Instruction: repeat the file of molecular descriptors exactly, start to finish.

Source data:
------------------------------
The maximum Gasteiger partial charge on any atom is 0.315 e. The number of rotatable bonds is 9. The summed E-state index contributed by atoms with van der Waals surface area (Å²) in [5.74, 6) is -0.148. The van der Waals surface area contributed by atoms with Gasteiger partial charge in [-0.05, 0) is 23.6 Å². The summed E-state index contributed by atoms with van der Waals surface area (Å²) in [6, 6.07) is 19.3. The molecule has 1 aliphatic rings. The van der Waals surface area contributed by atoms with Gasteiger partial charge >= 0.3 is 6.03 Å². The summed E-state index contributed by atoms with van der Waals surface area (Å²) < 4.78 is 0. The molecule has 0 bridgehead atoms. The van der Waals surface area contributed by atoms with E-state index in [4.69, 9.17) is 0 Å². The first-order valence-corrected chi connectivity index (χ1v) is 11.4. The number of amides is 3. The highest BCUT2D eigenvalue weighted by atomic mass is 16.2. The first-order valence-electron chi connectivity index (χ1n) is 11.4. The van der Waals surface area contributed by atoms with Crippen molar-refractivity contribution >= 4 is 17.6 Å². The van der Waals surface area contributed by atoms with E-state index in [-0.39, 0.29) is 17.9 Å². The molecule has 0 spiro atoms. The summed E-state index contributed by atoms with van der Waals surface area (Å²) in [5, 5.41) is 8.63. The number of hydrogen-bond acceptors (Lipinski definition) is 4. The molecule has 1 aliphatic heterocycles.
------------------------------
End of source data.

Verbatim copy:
The maximum Gasteiger partial charge on any atom is 0.315 e. The number of rotatable bonds is 9. The summed E-state index contributed by atoms with van der Waals surface area (Å²) in [5.74, 6) is -0.148. The van der Waals surface area contributed by atoms with Gasteiger partial charge in [-0.05, 0) is 23.6 Å². The summed E-state index contributed by atoms with van der Waals surface area (Å²) in [6, 6.07) is 19.3. The molecule has 1 aliphatic rings. The van der Waals surface area contributed by atoms with Gasteiger partial charge >= 0.3 is 6.03 Å². The summed E-state index contributed by atoms with van der Waals surface area (Å²) < 4.78 is 0. The molecule has 0 bridgehead atoms. The van der Waals surface area contributed by atoms with E-state index in [4.69, 9.17) is 0 Å². The first-order valence-corrected chi connectivity index (χ1v) is 11.4. The number of amides is 3. The highest BCUT2D eigenvalue weighted by atomic mass is 16.2. The first-order valence-electron chi connectivity index (χ1n) is 11.4. The van der Waals surface area contributed by atoms with Crippen molar-refractivity contribution >= 4 is 17.6 Å². The van der Waals surface area contributed by atoms with E-state index in [-0.39, 0.29) is 17.9 Å². The molecule has 0 spiro atoms. The summed E-state index contributed by atoms with van der Waals surface area (Å²) in [5, 5.41) is 8.63. The number of hydrogen-bond acceptors (Lipinski definition) is 4. The molecule has 1 aliphatic heterocycles.